It was a long time before she climbed a tree again. When she did,
it became one of her favorite pastimes.
Her teacher decided that Helen needed to move from
knowing names of concrete things and actions, to knowing
how to recognize and communicate abstractions.
One morning she went strolling in the gardens and brought
some lovely violets for her teacher. Anne was so happy that she
spelled I -LOVE-HELEN on Helen’s hand.
Unable to understand , Helen asked her the meaning of love.
Miss Sullivan pointed towards her heart and told her that love is
here . Still she was not able to understand the meaning of love.
Her next big step came, again, as she was trying to solve a
problem. Helen was concentrating very hard, and Anne Sullivan
tapped Helen's forehead, emphatically spelling, "THINK!" Helen
says she knew "in a flash" that "think" was the name for what she
That was the first time of her perception of a feeling.
She worked for a long time, she says, before she could
understand the meaning of the word "love."
The next important step in her education was learning t o read. As
soon as she could spell a few words , her teacher trained how to
arrange words and form short sentences.
Helen began learning to read, using slips of cardboard with words
printed in raised letters. At first, she would attach the correct words to
objects and spell out sentences about them, such as "doll is on bed,"
or "girl is in wardrobe." She would play like this for hours.
First she learned through printed slips but then it became a printed
Thus by a little game she learned to read.
The first book Helen read from was "Reader for Beginners.“
Like any child learning to read, she started out just finding words she
knew. It was like a game of hide-and-seek, and each word she found
Helen did not have formal lessons yet, so all of her learning felt like
play. Most of her reading and studying happened outdoors, where
Helen kept learning more about the world around her.
She and her teacher often walked to Keller's Landing by the
Nine months after Anne Sullivan came to Tuscumbia, Helen had her first
real Christmas celebration.
For the first time, she was a giver, as well as receiver, and she enjoyed
On Christmas Eve, the Tuscumbia schoolchildren had their Christmas
tree, and Helen was invited to participate.
She was allowed to present the children their gifts. Helen also had gifts
to open under that tree, which only made her more excited for "real
Christmas" to come.
Helen hung her stocking and tried to stay awake to catch Santa Claus
leaving presents, but finally fell asleep.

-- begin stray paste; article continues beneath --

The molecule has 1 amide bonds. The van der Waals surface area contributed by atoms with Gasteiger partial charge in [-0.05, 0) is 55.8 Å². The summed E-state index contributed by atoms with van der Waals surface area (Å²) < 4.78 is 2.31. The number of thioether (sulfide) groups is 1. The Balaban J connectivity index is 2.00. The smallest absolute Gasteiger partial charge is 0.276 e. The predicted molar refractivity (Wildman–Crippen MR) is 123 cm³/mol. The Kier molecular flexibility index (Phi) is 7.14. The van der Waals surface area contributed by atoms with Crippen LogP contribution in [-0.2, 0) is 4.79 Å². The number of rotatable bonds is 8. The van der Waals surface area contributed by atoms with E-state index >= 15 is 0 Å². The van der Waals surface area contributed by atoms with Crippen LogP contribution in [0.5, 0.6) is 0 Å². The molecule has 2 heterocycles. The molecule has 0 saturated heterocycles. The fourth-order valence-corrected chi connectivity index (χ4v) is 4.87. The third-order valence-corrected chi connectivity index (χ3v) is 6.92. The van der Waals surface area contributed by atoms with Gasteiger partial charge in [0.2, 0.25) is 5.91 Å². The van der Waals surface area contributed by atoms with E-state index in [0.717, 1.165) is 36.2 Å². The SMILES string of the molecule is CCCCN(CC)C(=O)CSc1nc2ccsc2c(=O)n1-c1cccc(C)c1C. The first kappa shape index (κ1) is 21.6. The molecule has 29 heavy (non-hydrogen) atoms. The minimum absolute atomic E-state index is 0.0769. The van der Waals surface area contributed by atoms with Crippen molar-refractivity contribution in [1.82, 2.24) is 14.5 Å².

She was the first to wake up Christmas morning and was astounded to
find presents everywhere.
Her favorite present came from Anne Sullivan - a canary named Little
Helen learned to care for him herself. Unfortunately, a big cat got him
when she left Tim's cage to get water for the bird.
In May 1888, Helen visited the Perkins Institute in Boston. The trip was "as
if a beautiful fairy tale had come true.“
As soon as she arrived, Helen met other children who knew the
manual alphabet. She immediately had friends and felt she had come
home to her own country.
She felt great pain, though, when she realized that all of her new
friends were blind.
However, when she realized they were "happy and contented," her
They visited Bunker Hill where she had her first lesson in history. The also
went to Plymouth by water which was her first trip to the ocean and
her first voyage in the steamboat.
Helen also made friends with Mr. William Endicott and his daughter in
Boston. They even visited their homes at Beverly Farms where she
played with their dogs and the swiftest horse Nimrod.
She played in a beach for the first time there. Mr. Endicott told her
about the great ships that came sailing from Boston bound to Europe.
All these events left her with delightful memories.
After visiting Boston, Helen and her teacher vacationed at Cape Cod
with a friend, Mrs. Hopkins.
The first time she was in the ocean, Helen was pulled under and badly
frightened. She asked Anne Sullivan, "Who put salt in the water?"
After that, she enjoyed being splashed by the waves from her seat on
a large rock.
For a few hours, she took possession of a horseshoe crab. She
dragged it to the Hopkins home from the beach, but it escaped the
Helen at the age of seven
• When fall arrived, Helen traveled with her family to Fern
Quarry for their vacation in the mountains outside
• There, Helen spent her days riding her pony, walking
outdoors or gathering persimmons with her little sister
Mildred and their cousins.
• One day, Helen, Mildred and Miss Sullivan got lost in the
woods. Mildred recognized a railroad trestle over a deep
gorge, which they decided to use to find their way home.
As they were crossing the trestle, a train approached. The
three climbed underneath, onto the cross braces, and
held on to the swaying trestles, terrified, while the train
• With great difficulty they reached back home only to find
that the cottage was empty as everyone had gone to look
That winter, and almost every winter afterward, Helen
spent in the North.
When she was almost nine years old, Helen experienced
snow for the first time. She was very fascinated with the
snow covered fields , trees and frozen lakes .
One day a snowstorm came. Everyone rushed outside to
feel the tiny snowflakes.
The next day the whole landscape was covered with
snow and nothing could be distinguished from one
On the third day the sun rose. Helen put on her coat and
went out. Moving in the cold wind was new for her.
Her favorite sport was tobogganing. It brought her never
ending joy and she felt divine feeling the wind when